Since bringing an end to a long history of setbacks and tragedy by winning the 2002 World Series, the Angels have had a stranglehold on the AL West, winning the division four of the last five years.
After winning the division by 21 games in 2008, things tightened up considerably last season. The hard-hitting Rangers finally got some pitching, riding the Angels' coattails into September.
Additionally, the Seattle Mariners caught everyone by surprise and posted a 24-win improvement from the prior season.
With the M's relevant again, GM Jack Zduriencik wasted no time ensuring the team's continued improvement. Zduriencik acquired Cliff Lee, traded the useless Carlos Silva for Milton Bradley, and signed Chone Figgins away from the Angels.
Figgins wasn't the only player Anaheim lost to a division rival, as former franchise player Vladimir Guerrero signed a one-year deal with the Rangers.
The Angels made moves of their own, signing World Series MVP Hideki Matsui, a resurgent Joel Pineiro, and former Tigers closer Fernando Rodney. Whether or not those moves will be enough to hold off the hard-charging Rangers and Mariners, only time will tell.
No matter what, the AL West race is set to be one of the tightest and most interesting this coming season.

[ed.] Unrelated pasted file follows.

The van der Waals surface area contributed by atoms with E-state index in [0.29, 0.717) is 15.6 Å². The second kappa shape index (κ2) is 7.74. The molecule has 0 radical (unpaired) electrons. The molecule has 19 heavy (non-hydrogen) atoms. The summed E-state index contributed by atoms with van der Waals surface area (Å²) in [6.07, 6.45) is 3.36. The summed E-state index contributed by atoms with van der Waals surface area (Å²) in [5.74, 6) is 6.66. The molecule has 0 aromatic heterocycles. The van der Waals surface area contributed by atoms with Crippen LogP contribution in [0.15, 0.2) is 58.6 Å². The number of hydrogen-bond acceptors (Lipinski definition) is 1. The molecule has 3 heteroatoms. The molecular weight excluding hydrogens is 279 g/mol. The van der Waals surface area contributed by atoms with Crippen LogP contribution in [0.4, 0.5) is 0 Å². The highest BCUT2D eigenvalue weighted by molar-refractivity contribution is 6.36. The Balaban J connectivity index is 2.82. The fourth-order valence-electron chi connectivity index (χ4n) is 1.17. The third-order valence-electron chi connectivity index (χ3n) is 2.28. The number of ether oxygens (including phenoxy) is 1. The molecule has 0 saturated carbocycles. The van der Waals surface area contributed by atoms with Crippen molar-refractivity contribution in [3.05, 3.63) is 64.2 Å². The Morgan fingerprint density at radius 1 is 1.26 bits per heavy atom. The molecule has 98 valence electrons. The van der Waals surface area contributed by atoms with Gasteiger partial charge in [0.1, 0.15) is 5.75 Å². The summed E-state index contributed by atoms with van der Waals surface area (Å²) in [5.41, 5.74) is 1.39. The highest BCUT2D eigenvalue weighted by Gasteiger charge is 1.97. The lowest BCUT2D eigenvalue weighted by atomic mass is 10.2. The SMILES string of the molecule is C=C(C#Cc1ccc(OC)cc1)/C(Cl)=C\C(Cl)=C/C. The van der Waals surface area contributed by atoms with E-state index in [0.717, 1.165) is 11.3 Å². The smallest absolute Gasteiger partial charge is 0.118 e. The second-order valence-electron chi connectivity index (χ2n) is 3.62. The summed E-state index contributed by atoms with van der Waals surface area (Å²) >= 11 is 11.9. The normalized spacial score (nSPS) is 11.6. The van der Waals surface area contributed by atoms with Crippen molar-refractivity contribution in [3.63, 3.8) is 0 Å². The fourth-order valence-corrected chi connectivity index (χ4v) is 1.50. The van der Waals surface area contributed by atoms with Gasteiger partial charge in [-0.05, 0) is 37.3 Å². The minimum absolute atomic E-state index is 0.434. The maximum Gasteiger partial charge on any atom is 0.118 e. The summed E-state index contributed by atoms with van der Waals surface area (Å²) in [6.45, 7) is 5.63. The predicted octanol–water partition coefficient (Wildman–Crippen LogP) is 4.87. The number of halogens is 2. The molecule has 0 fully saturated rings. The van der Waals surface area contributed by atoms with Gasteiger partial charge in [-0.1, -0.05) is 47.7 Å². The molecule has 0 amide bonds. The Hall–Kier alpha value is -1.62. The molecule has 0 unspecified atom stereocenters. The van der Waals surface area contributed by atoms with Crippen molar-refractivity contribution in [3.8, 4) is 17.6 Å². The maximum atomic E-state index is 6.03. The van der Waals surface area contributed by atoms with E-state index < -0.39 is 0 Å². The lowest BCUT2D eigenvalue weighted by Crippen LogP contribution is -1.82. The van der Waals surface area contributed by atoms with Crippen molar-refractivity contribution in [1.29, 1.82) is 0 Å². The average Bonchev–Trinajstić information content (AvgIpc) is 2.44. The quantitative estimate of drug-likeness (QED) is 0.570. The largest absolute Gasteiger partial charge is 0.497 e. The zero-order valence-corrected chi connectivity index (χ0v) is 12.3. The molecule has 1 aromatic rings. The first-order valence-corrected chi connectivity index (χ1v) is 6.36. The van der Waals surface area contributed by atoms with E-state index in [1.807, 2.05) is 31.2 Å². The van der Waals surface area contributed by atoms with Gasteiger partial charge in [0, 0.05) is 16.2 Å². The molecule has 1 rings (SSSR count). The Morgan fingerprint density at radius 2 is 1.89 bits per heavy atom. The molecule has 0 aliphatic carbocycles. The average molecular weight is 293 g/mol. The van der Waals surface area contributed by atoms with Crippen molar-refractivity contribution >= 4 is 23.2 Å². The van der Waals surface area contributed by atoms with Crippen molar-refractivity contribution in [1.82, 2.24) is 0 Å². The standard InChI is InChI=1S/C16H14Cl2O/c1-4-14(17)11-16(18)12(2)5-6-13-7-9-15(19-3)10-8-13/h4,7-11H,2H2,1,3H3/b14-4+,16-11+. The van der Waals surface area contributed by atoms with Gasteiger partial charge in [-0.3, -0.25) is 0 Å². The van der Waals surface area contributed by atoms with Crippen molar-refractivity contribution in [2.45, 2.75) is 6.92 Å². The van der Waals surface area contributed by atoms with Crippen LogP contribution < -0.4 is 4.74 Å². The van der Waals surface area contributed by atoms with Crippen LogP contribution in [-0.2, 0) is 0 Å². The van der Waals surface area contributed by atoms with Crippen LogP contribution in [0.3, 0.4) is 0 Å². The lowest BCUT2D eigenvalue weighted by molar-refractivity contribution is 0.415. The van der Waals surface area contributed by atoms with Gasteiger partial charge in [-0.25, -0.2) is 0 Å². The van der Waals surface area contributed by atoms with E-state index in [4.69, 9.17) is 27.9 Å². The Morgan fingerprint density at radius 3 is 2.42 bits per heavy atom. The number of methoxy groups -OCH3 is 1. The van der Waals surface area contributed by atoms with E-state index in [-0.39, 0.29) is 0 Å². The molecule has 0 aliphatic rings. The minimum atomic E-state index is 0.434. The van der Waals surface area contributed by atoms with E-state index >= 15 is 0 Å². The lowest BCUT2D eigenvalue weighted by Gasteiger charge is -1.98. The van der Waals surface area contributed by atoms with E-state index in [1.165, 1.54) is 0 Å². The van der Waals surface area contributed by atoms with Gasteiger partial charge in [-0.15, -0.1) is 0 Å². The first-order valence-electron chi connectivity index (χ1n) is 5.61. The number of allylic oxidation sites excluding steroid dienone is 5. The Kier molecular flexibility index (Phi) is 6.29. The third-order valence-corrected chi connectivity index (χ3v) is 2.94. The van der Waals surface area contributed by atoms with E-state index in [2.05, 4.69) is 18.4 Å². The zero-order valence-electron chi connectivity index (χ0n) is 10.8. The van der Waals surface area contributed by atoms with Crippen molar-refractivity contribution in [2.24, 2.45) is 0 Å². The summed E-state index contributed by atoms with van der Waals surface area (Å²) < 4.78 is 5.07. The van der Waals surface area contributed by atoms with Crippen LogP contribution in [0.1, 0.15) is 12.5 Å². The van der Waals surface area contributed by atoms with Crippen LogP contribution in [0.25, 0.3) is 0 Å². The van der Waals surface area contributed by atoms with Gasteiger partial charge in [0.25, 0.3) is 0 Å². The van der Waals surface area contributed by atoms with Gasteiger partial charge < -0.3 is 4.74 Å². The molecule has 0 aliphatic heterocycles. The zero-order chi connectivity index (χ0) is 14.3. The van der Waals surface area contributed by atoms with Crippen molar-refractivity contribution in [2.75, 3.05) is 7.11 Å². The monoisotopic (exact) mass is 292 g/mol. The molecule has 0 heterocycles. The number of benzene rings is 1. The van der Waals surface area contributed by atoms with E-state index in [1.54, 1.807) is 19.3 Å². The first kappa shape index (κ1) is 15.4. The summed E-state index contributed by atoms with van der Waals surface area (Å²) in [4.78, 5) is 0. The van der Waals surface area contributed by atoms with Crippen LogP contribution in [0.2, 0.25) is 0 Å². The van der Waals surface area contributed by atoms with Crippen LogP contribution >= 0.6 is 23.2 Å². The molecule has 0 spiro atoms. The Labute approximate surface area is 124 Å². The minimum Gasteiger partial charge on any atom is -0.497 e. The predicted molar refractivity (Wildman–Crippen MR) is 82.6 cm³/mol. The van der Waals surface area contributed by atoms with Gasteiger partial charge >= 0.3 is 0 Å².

97-65, First Place (Lost ALCS)
Offseason Grade (C)
It's not that I don't think Matsui and Rodney are good players. They simply lost a lot this offseason.
With Jered Weaver and Scott Kazmir, I don't think they'll miss John Lackey that much; they are going to miss Chone Figgins though. At the start of the offseason, I couldn't envision him in another uniform because he was just that important to the Angels.
You have to expect Pineiro's peripherals to get a little worse moving from the NL to the AL.
Their rotation remains deep, young, and talented. Kendry Morales has emerged as a legit cleanup hitter, and Bobby Abreu and Torii Hunter are solid, dependable veterans. Rodney gives them nice insurance should Brian Fuentes struggle.
Mike Scioscia is still the best in the business at handling his players and getting the best out of them.
Figgins is replaced by Brandon Wood, who has yet to show he's anything more than a quadruple-A player. They've lost some speed, which usually is one of this team's greatest weapons.
Rodney and Fuentes can be electric, but neither had overly impressive peripherals last season.
Breakout Candidate: Brandon Wood
They've experimented with him in the majors before; each time went disastrously. Now, they're counting on him to at least be ready to platoon with Maicer Izturis. He's still young enough to fulfill his promise, but the pressure now is very much on.
Erick Aybar, Torii Hunter
With Figgins, Lackey, and Guerrero all gone, the most successful chapter in Angels history has come to a close. The days of this team running away with the AL West are over.